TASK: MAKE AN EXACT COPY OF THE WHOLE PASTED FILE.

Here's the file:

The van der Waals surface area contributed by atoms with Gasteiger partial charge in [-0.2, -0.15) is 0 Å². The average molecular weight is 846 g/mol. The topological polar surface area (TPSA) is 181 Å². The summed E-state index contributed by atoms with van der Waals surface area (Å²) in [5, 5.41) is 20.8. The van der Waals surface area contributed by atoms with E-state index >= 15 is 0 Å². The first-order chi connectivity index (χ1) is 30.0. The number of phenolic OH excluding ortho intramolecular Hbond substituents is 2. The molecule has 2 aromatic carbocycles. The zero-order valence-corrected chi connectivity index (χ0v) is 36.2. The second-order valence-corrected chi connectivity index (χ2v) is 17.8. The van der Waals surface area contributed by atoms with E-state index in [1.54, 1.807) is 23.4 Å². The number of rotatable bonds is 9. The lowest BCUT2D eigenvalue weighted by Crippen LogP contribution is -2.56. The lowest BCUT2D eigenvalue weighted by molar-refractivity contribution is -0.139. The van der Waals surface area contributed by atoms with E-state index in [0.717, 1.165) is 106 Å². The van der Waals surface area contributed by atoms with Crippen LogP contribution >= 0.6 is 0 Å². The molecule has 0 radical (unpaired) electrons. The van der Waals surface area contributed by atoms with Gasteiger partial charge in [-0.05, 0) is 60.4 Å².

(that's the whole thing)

The van der Waals surface area contributed by atoms with Gasteiger partial charge in [-0.2, -0.15) is 0 Å². The average molecular weight is 846 g/mol. The topological polar surface area (TPSA) is 181 Å². The summed E-state index contributed by atoms with van der Waals surface area (Å²) in [5, 5.41) is 20.8. The van der Waals surface area contributed by atoms with E-state index >= 15 is 0 Å². The first-order chi connectivity index (χ1) is 30.0. The number of phenolic OH excluding ortho intramolecular Hbond substituents is 2. The molecule has 2 aromatic carbocycles. The zero-order valence-corrected chi connectivity index (χ0v) is 36.2. The second-order valence-corrected chi connectivity index (χ2v) is 17.8. The van der Waals surface area contributed by atoms with E-state index in [1.54, 1.807) is 23.4 Å². The number of rotatable bonds is 9. The lowest BCUT2D eigenvalue weighted by Crippen LogP contribution is -2.56. The lowest BCUT2D eigenvalue weighted by molar-refractivity contribution is -0.139. The van der Waals surface area contributed by atoms with E-state index in [0.717, 1.165) is 106 Å². The van der Waals surface area contributed by atoms with Crippen LogP contribution >= 0.6 is 0 Å². The molecule has 0 radical (unpaired) electrons. The van der Waals surface area contributed by atoms with Gasteiger partial charge in [-0.05, 0) is 60.4 Å².